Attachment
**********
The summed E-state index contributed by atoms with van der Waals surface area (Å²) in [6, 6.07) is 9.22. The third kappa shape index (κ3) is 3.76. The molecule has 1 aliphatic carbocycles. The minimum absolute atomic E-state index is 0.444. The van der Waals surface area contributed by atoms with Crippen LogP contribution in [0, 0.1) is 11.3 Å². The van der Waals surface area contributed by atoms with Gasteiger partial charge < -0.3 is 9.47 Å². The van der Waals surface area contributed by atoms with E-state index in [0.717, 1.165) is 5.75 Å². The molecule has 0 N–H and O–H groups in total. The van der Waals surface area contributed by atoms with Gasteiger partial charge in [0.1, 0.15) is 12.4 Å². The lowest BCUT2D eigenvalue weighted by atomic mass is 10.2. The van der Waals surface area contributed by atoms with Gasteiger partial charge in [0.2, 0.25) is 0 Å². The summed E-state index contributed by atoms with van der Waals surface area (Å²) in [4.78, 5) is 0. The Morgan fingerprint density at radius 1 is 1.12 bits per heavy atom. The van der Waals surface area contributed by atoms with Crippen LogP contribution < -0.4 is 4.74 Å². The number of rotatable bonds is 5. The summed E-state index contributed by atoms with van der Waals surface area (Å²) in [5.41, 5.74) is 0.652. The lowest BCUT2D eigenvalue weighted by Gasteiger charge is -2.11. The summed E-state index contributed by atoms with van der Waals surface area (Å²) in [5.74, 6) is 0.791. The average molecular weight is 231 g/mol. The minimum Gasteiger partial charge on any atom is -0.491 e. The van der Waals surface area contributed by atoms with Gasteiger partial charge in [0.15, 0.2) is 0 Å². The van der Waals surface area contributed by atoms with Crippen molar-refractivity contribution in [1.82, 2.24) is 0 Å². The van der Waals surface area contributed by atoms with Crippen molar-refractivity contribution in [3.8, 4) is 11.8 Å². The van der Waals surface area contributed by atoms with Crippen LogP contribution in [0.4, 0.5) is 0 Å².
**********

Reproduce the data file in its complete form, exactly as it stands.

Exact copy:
The summed E-state index contributed by atoms with van der Waals surface area (Å²) in [6, 6.07) is 9.22. The third kappa shape index (κ3) is 3.76. The molecule has 1 aliphatic carbocycles. The minimum absolute atomic E-state index is 0.444. The van der Waals surface area contributed by atoms with Crippen LogP contribution in [0, 0.1) is 11.3 Å². The van der Waals surface area contributed by atoms with Gasteiger partial charge < -0.3 is 9.47 Å². The van der Waals surface area contributed by atoms with E-state index in [0.717, 1.165) is 5.75 Å². The molecule has 0 N–H and O–H groups in total. The van der Waals surface area contributed by atoms with Gasteiger partial charge in [0.1, 0.15) is 12.4 Å². The lowest BCUT2D eigenvalue weighted by atomic mass is 10.2. The van der Waals surface area contributed by atoms with Gasteiger partial charge in [0.2, 0.25) is 0 Å². The summed E-state index contributed by atoms with van der Waals surface area (Å²) in [4.78, 5) is 0. The Morgan fingerprint density at radius 1 is 1.12 bits per heavy atom. The van der Waals surface area contributed by atoms with Crippen LogP contribution < -0.4 is 4.74 Å². The number of rotatable bonds is 5. The summed E-state index contributed by atoms with van der Waals surface area (Å²) in [5.41, 5.74) is 0.652. The lowest BCUT2D eigenvalue weighted by Gasteiger charge is -2.11. The summed E-state index contributed by atoms with van der Waals surface area (Å²) in [5.74, 6) is 0.791. The average molecular weight is 231 g/mol. The minimum Gasteiger partial charge on any atom is -0.491 e. The van der Waals surface area contributed by atoms with Gasteiger partial charge in [0.15, 0.2) is 0 Å². The van der Waals surface area contributed by atoms with Crippen molar-refractivity contribution in [1.82, 2.24) is 0 Å². The van der Waals surface area contributed by atoms with Crippen molar-refractivity contribution in [3.8, 4) is 11.8 Å². The van der Waals surface area contributed by atoms with Crippen LogP contribution in [0.4, 0.5) is 0 Å².